Duane Eddy Dies: Influential ‘Rebel Rouser’ & ‘Peter Gunn’ Guitarist Was 86

Duane Eddy Dies: Influential ‘Rebel Rouser’ & ‘Peter Gunn’ Guitarist Was 86

Duane Eddy, the twangy, Grammy-winning rock guitarist who had Top 10 instrumental hits including “Rebel Rouser” and “Forty Miles of Bad Road” and scored with a version of Henry Mancini’s “Peter Gunn,” died Wednesday of cancer at a hospital in Franklin, TN, his wife Deed Abbate told The Associated Press. He had turned 86 last week.

Eddy, who influenced generations of guitar legends including George Harrison, John Fogerty, Bruce Springsteen, Ritchie Blackmore, Mark Knopfler and The Ventures’ Don Wilson, was inducted into the Rock and Roll Hall of Fame in 1994.

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Born on April 26, 1938, in Corning, NY, Eddy began playing guitar at age 5. He moved at 13 with his family to Arizona, where he met local DJ Lee Hazlewood, and the two would share a long, fruitful association. Eddy first recorded with Jimmy Delbridge as Duane & Jimmy in 1955, and his debut single as a solo act to dent the charts came three years later with “Moovin’ N’ Groovin’.”

Duane Eddy in 1958
Duane Eddy in 1958

His next hit, featuring Eddy’s signature late-’50s Chet Atkins Gretsch 6120, would change the game.

“Rebel Rouser,” which Eddy co-wrote with Hazlewood, was prime twang — played low with plenty of reverb and instantly recognizable. Billed on the label as “Rebel-‘Rouser,” the song hit the Hot 100 just as Jody Reynolds’ reverb-drenched “Endless Sleep” was in the Top 5. That track featured guitar work from Al Casey, who played piano on “Rebel Rouser” and was part of Eddy’s backing band The Rebels.

Eddy often was backed by The Rebels during his career heyday, when instrumentals flooded the pop charts. Several of the group’s members including Larry Knechtel, Jim Horn and Steve Douglas went on to become part of legendary Los Angeles session collective The Wrecking Crew.

Providing “rebel yell”-like whoops and handclaps on “Rebel Rouser” were members of The Sharps, who would go on to have a memorable, if minor, 1962 hit with “Papa-Oom-Mow-Mow” as The Rivingtons. The Trashmen famously incorporated that song into the hook of their hit “Surfin’ Bird” the following year.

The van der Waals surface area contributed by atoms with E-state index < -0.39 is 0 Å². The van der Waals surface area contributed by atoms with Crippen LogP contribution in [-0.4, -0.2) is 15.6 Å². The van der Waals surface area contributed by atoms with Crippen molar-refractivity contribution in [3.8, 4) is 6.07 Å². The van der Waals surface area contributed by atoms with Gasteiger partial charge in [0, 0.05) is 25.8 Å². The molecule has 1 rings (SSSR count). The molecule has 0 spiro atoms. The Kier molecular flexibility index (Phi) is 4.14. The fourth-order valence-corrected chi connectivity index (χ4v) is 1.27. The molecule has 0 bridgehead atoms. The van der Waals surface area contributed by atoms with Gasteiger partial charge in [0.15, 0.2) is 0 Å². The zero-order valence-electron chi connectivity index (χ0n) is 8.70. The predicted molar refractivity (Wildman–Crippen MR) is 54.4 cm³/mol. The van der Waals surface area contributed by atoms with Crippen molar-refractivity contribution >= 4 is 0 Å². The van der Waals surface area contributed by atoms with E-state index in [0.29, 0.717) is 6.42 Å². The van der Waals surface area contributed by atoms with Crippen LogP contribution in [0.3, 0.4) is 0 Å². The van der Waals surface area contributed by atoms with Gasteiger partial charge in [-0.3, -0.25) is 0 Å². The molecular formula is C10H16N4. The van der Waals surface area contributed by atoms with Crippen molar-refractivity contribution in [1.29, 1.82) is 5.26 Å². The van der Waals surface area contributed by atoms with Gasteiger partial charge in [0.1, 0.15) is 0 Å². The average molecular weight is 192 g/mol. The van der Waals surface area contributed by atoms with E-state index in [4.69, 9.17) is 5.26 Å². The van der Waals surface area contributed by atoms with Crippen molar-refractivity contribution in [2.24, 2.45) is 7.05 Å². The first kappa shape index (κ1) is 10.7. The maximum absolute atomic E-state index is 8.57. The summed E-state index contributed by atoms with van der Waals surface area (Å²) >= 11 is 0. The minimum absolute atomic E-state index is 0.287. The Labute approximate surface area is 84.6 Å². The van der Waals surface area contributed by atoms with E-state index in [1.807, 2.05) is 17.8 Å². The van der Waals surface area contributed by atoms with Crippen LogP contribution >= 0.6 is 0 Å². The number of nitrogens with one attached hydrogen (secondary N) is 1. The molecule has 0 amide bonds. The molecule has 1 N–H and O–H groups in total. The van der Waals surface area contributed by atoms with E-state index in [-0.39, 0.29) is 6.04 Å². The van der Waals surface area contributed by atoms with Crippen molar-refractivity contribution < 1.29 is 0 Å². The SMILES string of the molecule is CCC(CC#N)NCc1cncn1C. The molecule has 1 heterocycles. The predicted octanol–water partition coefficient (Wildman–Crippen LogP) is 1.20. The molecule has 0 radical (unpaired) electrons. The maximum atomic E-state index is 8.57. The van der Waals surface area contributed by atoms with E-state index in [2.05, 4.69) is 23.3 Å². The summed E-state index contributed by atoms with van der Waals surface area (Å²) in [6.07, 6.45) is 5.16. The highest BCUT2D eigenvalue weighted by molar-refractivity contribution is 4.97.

Eddy would follow “Rebel Rouser” with two dozen more chart singles through 1963, most notably “Forty Miles of Bad Road” and another U.S. Top 10 record, “Because They’re Young,” the title tune from the 1960 film starring American Bandstand host Dick Clark.

Creedence frontman Fogerty, who was famous for his swampy guitar sound and had lobbied hard to get Eddy into the Rock Hall, once called him, “The front guy — the first rock ‘n’ roll guitar god.”

Watch Eddy perform “Rebel Rouser” at the 2013 Americana Awards here:

Eddy had more chart success in the UK, where 10 of his singles went Top 10, with “Because They’re Young” reaching No. 2 and “Shazam!” — another track from the movie — hitting No. 4. Also among his Brit hits was “Peter Gunn,” the TV show theme song whose riff would influence guitar rock going forward.

He won a Best Rock Instrumental Grammy for his six-string contributions to Art of Noise’s wild 1986 cover of “Peter Gunn.” Eddy also scored a 1992 Grammy nom for Best Rock Instrumental for his work on Doc Watson track “Thunder Road/Sugarfoot Rag.”

Eddy was inducted into the Musicians Hall of Fame in 2008. Here’s a clip of him playing “Peter Gunn” at his induction ceremony:

Five of Eddy’s albums also made the UK Top 10 as he influenced the legion of young British guitarists who would dominate the latter half of the 1960s. His debut LP in the States, Have ‘Twangy’ Guitar – Will Travel, reached No. 5 on the Billboard 200, but subsequent albums missed the Top 10. His 1960 compilation set $1,000,000.00 Worth of Twang, reached No. 11 stateside. A box set, Twang Thang: The Duane Eddy Anthology, was released in 1993.

“I had a distinctive sound that people could recognize, and I stuck pretty much with that. I’m not one of the best technical players by any means; I just sell the best,” he told the Associated Press in a 1986 interview. “A lot of guys are more skillful than I am with the guitar. A lot of it is over my head. But some of it is not what I want to hear out of the guitar.”

Eddy recorded only sporadically after 1960s. He was featured on a couple of tracks on The Ventures’ 2002 album Twangin’ Guitar. The iconic instrumental guitar group had covered some of his songs including “Rebel Rouser” during its heyday.

With his matinee-idol good looks, Eddy also appeared in several 1960s movies, including A Thunder of Drums, The Wild Westerners and The Savage Seven, along with Because They’re Young.

Along with his wife, Eddy is survived by four children, five grandchildren and nine great-grandchildren.

Here’s a clip of him talking with that Musicians Hall of Fame and Museum founder and CEO Joe Chambers in 2019 about how a mistake helped make “Rebel Rouser” a hit.


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